"The Appellate Court's decision on the rezoning issue is a blow to democracy and the public's right to rely on voter-enacted measures that seek to protect the right to public vote and Open Space," Cella said. "It is one more brick in walling off government from the people."
Oakland-based attorney Stuart Flashman, who represented SOS-Danville, said Monday the decision indicates the court believes a local general plan "means whatever the city or county says it means" and that "words on a page don't necessarily mean what they say."
The appellate court stood firmly behind the plaintiffs and the county judge on the issue of bicycle safety, determining the town failed to adequately address the project's potential impacts on cyclists during its environmental review required by the California Environmental Quality Act (CEQA).
"We conclude substantial evidence does not support the Town's finding that the Project would have no significant impact on bicycle safety," Margulies wrote.
She later added, "We affirm the trial court's determination that the Town violated CEQA by failing to adequately investigate bicycle safety and discuss it in the (environmental impact report)."
Both sides are in the process of discussing what steps to take next, but representatives from each party indicated any further appeal is unlikely.
The Town Council is scheduled to talk about the case in closed session this Tuesday.
"While it's not my place to speak for the Council before they've discussed this, I'd say that further appeals on the Town's part are unlikely, given Friday's ruling, and that we will be focusing our attention on how to address the bike safety issue in order to comply with CEQA," Calabrigo said.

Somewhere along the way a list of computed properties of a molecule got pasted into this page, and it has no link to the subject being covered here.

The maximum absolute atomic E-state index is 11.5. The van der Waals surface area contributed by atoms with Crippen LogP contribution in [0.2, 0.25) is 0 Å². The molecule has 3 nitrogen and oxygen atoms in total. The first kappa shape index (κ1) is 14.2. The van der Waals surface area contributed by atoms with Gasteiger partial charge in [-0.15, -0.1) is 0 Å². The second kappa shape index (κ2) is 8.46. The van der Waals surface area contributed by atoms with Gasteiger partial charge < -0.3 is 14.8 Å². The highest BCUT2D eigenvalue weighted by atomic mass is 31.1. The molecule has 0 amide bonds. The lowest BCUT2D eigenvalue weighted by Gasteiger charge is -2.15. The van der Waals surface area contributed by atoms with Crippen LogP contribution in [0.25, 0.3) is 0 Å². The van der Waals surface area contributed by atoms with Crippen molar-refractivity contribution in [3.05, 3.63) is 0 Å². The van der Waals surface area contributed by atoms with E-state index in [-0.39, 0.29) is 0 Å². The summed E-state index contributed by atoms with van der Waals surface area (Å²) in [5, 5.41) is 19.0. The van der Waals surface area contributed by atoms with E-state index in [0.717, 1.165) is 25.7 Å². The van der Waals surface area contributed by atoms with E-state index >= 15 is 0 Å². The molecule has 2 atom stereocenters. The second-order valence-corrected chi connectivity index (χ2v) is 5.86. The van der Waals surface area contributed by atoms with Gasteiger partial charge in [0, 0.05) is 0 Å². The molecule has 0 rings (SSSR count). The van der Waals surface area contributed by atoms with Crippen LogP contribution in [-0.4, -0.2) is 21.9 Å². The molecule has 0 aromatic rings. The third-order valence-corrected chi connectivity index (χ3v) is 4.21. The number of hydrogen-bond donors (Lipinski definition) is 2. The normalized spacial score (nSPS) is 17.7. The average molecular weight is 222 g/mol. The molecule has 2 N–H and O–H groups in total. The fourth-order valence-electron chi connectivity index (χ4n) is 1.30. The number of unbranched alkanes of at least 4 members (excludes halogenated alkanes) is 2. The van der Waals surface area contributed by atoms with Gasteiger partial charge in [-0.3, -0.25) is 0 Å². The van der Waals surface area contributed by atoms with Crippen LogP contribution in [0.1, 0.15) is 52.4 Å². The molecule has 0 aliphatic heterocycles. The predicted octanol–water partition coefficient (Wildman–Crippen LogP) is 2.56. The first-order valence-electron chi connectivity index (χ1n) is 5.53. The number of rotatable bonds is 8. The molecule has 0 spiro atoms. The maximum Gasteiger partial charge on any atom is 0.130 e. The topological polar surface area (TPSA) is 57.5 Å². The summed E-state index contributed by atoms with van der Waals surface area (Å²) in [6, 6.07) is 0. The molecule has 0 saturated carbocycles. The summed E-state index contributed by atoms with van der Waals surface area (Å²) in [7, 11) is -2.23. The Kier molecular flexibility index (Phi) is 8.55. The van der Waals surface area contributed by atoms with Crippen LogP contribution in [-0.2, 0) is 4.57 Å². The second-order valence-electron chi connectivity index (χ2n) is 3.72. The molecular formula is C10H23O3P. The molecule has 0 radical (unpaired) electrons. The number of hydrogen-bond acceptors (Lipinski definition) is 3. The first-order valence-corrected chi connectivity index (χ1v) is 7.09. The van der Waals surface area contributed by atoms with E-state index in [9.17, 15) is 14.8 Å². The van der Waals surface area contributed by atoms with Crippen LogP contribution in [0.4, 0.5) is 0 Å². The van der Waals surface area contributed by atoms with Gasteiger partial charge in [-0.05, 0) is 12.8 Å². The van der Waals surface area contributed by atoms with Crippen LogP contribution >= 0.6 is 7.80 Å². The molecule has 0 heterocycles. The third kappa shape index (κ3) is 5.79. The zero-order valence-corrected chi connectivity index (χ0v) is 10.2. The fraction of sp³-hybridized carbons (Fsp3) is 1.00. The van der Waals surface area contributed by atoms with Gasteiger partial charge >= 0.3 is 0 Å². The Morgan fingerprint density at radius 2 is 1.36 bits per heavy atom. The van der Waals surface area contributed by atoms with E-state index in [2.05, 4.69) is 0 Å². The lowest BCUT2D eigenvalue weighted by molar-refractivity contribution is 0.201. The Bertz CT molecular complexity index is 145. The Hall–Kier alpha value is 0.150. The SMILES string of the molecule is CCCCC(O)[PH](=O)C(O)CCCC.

Flashman said SOS-Danville officials are weighing whether to file a petition for review to the California Supreme Court, but he noted such a review "is not very likely as it's an unpublished case."
The opinion authored by Margulies, and supported by presiding justice James M. Humes and associate justice Robert L. Dondero, was filed as an unpublished opinion -- meaning it could not be cited as precedent by other courts or parties in other legal cases.
SOS-Danville reps may request that the bicycle-safety component of the opinion become published, as they believe that ruling could be precedent-setting in requiring review of bicycle impacts as part of the CEQA process, Flashman said.
The environmental group is also considering asking the trial court to order the town to cover its attorneys fees related to the bicycle-safety component of the appeal, the attorney said.
SummerHill Homes representatives declined to comment when contacted Monday. The company was listed as a "real party in interest" in the lawsuit.